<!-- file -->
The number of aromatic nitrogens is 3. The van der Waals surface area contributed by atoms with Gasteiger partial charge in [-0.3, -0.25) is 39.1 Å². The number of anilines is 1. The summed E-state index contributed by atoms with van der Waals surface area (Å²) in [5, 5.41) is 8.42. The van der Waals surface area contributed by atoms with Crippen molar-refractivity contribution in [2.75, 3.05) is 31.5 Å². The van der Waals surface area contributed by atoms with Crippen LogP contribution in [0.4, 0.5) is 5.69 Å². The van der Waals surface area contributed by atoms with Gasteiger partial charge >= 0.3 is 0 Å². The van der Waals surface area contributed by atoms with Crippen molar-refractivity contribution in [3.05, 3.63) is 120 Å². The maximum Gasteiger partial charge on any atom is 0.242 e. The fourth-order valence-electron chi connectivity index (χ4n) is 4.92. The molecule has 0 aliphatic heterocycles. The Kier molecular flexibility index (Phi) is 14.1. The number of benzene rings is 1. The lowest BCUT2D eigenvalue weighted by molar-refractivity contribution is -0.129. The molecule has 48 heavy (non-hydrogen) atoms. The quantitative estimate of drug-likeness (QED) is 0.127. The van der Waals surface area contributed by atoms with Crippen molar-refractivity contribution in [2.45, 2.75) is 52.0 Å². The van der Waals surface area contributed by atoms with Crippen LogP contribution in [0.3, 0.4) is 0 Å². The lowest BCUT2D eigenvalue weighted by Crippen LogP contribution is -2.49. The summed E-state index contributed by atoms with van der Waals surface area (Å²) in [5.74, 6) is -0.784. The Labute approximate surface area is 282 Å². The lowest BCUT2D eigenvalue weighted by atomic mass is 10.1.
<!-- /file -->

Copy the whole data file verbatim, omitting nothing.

The number of aromatic nitrogens is 3. The van der Waals surface area contributed by atoms with Gasteiger partial charge in [-0.3, -0.25) is 39.1 Å². The number of anilines is 1. The summed E-state index contributed by atoms with van der Waals surface area (Å²) in [5, 5.41) is 8.42. The van der Waals surface area contributed by atoms with Crippen molar-refractivity contribution in [2.75, 3.05) is 31.5 Å². The van der Waals surface area contributed by atoms with Crippen LogP contribution in [0.4, 0.5) is 5.69 Å². The van der Waals surface area contributed by atoms with Gasteiger partial charge >= 0.3 is 0 Å². The van der Waals surface area contributed by atoms with Crippen molar-refractivity contribution in [3.05, 3.63) is 120 Å². The maximum Gasteiger partial charge on any atom is 0.242 e. The fourth-order valence-electron chi connectivity index (χ4n) is 4.92. The molecule has 0 aliphatic heterocycles. The Kier molecular flexibility index (Phi) is 14.1. The number of benzene rings is 1. The lowest BCUT2D eigenvalue weighted by molar-refractivity contribution is -0.129. The molecule has 48 heavy (non-hydrogen) atoms. The quantitative estimate of drug-likeness (QED) is 0.127. The van der Waals surface area contributed by atoms with Crippen molar-refractivity contribution in [2.45, 2.75) is 52.0 Å². The van der Waals surface area contributed by atoms with Crippen LogP contribution in [0.3, 0.4) is 0 Å². The lowest BCUT2D eigenvalue weighted by Crippen LogP contribution is -2.49. The summed E-state index contributed by atoms with van der Waals surface area (Å²) in [5.74, 6) is -0.784. The Labute approximate surface area is 282 Å². The lowest BCUT2D eigenvalue weighted by atomic mass is 10.1.